> >> >HadCM2 value.
> >> > The HadcM3 values do matter. The right hand side value is
> >> >what was used in the model, and what Willaim took from the TOM Wigley
> as
> >> >being the SAR IS95a values. I do not know where these are publicaly
> >> >available, and I have asked Dave Griggs that if we use new scenarios
> (eg
> >> >SRES) in the TAR, they are publicly available and well documented. The
> >> left
> >> >hand column appears to be from the 1992 IPCC supplement.(The annex by
> >> >Mitchell and Gregory). This used the then current UEA enrgy
> >> balance/carbon
> >> >cycle model to convert CO2 emissions to concentrations. I presume the
> >> >discrepancy comes from changes to the carbon cycle model and anything
> >> elses
> >> >affecting the conversion from emissions to concentrations.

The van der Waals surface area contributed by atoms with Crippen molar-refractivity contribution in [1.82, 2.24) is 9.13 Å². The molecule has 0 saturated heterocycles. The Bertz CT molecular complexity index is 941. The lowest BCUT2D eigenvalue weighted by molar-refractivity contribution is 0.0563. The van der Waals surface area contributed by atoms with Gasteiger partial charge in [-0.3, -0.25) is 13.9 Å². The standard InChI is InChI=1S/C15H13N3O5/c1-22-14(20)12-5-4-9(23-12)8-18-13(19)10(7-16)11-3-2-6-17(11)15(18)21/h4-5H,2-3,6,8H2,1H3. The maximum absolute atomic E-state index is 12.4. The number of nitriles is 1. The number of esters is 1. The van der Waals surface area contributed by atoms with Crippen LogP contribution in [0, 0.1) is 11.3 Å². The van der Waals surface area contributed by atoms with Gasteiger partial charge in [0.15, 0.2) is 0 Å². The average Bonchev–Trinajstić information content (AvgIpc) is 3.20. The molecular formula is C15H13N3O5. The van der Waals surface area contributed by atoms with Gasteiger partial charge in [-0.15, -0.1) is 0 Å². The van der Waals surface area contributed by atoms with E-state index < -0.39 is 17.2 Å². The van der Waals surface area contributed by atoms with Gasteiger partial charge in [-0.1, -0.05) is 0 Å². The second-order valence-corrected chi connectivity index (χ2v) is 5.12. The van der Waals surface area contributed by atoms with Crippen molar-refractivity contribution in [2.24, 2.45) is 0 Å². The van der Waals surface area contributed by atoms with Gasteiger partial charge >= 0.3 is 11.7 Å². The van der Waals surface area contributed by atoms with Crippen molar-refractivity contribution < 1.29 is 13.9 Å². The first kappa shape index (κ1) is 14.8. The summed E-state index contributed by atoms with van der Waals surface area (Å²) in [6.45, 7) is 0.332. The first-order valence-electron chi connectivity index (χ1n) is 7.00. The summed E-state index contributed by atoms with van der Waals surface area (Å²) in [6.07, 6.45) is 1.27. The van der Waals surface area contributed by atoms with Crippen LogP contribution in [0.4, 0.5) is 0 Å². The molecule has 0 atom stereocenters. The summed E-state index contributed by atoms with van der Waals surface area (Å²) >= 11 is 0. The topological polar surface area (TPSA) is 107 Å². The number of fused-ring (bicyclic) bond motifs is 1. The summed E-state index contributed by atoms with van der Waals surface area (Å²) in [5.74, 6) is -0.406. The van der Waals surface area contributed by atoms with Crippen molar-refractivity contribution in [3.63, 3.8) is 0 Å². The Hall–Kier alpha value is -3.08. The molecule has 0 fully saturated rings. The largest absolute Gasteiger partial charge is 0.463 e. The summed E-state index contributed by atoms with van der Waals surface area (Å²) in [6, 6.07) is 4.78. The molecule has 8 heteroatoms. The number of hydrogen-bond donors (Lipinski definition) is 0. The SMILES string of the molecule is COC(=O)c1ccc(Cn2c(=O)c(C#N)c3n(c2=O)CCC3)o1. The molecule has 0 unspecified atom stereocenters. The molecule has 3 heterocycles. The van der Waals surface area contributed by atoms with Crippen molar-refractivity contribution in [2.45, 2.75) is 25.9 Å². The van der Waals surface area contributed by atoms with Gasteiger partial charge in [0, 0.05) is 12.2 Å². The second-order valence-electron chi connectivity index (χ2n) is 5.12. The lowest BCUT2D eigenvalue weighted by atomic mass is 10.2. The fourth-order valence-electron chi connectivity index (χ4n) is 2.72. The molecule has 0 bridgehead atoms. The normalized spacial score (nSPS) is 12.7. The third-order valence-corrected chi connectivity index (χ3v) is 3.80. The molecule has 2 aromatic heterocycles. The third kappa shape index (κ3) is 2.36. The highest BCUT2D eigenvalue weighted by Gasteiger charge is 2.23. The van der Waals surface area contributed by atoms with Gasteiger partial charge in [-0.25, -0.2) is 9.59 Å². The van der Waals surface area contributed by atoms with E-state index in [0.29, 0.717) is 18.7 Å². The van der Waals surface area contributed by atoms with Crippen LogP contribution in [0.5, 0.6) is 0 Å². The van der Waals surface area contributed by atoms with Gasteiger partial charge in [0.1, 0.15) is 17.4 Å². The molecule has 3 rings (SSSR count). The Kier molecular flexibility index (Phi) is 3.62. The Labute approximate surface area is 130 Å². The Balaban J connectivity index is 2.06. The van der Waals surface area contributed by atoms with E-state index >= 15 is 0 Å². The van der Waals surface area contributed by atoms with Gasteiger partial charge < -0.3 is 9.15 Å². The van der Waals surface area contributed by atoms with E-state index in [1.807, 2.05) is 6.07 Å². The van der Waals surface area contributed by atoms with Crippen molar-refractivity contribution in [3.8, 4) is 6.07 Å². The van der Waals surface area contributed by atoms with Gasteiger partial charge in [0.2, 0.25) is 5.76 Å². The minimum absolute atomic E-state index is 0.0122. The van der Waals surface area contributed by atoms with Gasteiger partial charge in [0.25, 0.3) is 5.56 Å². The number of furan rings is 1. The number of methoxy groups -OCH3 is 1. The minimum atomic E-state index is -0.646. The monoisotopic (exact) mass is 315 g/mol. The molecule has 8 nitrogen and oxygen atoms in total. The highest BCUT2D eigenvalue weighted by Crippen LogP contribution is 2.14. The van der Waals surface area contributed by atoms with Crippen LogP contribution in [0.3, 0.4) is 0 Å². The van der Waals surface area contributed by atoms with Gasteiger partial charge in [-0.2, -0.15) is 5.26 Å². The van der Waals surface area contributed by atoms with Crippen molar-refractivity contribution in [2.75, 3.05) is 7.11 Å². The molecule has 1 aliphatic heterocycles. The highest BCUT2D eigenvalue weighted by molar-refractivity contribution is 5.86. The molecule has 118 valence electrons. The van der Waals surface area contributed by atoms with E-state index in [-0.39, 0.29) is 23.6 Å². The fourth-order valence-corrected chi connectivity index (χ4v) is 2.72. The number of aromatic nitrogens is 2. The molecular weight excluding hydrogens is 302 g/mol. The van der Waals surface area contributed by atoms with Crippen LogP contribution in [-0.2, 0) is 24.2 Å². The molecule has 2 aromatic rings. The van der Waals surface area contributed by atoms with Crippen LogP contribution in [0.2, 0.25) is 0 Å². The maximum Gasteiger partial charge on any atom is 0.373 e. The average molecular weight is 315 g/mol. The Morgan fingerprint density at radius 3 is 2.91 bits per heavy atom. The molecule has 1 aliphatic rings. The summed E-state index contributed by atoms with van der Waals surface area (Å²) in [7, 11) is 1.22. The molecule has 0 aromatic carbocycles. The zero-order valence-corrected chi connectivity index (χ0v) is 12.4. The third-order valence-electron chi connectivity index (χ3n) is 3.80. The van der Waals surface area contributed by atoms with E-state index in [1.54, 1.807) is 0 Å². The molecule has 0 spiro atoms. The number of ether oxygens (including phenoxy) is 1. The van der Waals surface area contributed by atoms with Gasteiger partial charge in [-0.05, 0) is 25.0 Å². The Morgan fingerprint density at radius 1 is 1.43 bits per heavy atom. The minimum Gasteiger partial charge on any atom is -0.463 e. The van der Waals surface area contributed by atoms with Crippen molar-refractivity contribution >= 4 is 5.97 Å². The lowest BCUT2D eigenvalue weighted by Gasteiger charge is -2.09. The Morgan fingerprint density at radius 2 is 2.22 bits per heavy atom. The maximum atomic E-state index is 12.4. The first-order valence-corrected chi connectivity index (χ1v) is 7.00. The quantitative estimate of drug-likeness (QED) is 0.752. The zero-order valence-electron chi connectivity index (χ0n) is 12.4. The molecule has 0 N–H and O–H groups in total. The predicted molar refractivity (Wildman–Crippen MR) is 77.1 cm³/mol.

> Unfortunately,
> >> as
> >> >far as I can tell, the SAR never refers to these or explains why the
> >> >concentrations are different.
> >> > This could easily happen again. The situation with the new
> >> >SRES scenarios to me seems rather chaotic, anad again they are
> emissions
> >> >scenarios, not concentration scenarios. The initial GCM runs will use
> CO2
> >> >concentrations from one particular model. The TAR may report (probably
> >> will
> >> >report) different values since they will use a different model. The
> best
> >> >thing is to talk to the people who set up the GCM run to find out
> exactly
> >> >what was used in the model
> >> >
> >> > With best wishes
> >> > John
> >> >
> >> >
> >> >jfbmitchell@meto.gov.uk
> >> >Hadley Centre for Climate Prediction and Research